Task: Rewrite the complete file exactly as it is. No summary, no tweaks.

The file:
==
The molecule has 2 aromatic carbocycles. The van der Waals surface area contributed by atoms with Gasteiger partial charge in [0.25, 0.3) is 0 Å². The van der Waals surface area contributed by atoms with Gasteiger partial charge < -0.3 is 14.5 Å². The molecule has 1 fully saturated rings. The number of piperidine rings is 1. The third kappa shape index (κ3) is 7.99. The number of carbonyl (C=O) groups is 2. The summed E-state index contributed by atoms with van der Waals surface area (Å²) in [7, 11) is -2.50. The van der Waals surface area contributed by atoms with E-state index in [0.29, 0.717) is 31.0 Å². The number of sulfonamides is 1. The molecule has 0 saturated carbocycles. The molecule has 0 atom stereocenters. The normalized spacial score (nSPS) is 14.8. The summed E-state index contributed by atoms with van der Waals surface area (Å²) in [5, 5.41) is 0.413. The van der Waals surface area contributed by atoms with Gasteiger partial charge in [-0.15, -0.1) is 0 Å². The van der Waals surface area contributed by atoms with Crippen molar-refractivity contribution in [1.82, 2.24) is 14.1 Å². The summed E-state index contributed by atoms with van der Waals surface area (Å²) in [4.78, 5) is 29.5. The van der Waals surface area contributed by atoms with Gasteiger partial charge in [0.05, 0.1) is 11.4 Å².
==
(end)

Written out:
The molecule has 2 aromatic carbocycles. The van der Waals surface area contributed by atoms with Gasteiger partial charge in [0.25, 0.3) is 0 Å². The van der Waals surface area contributed by atoms with Gasteiger partial charge < -0.3 is 14.5 Å². The molecule has 1 fully saturated rings. The number of piperidine rings is 1. The third kappa shape index (κ3) is 7.99. The number of carbonyl (C=O) groups is 2. The summed E-state index contributed by atoms with van der Waals surface area (Å²) in [7, 11) is -2.50. The van der Waals surface area contributed by atoms with E-state index in [0.29, 0.717) is 31.0 Å². The number of sulfonamides is 1. The molecule has 0 saturated carbocycles. The molecule has 0 atom stereocenters. The normalized spacial score (nSPS) is 14.8. The summed E-state index contributed by atoms with van der Waals surface area (Å²) in [5, 5.41) is 0.413. The van der Waals surface area contributed by atoms with Gasteiger partial charge in [-0.15, -0.1) is 0 Å². The van der Waals surface area contributed by atoms with Crippen molar-refractivity contribution in [1.82, 2.24) is 14.1 Å². The summed E-state index contributed by atoms with van der Waals surface area (Å²) in [4.78, 5) is 29.5. The van der Waals surface area contributed by atoms with Gasteiger partial charge in [0.05, 0.1) is 11.4 Å².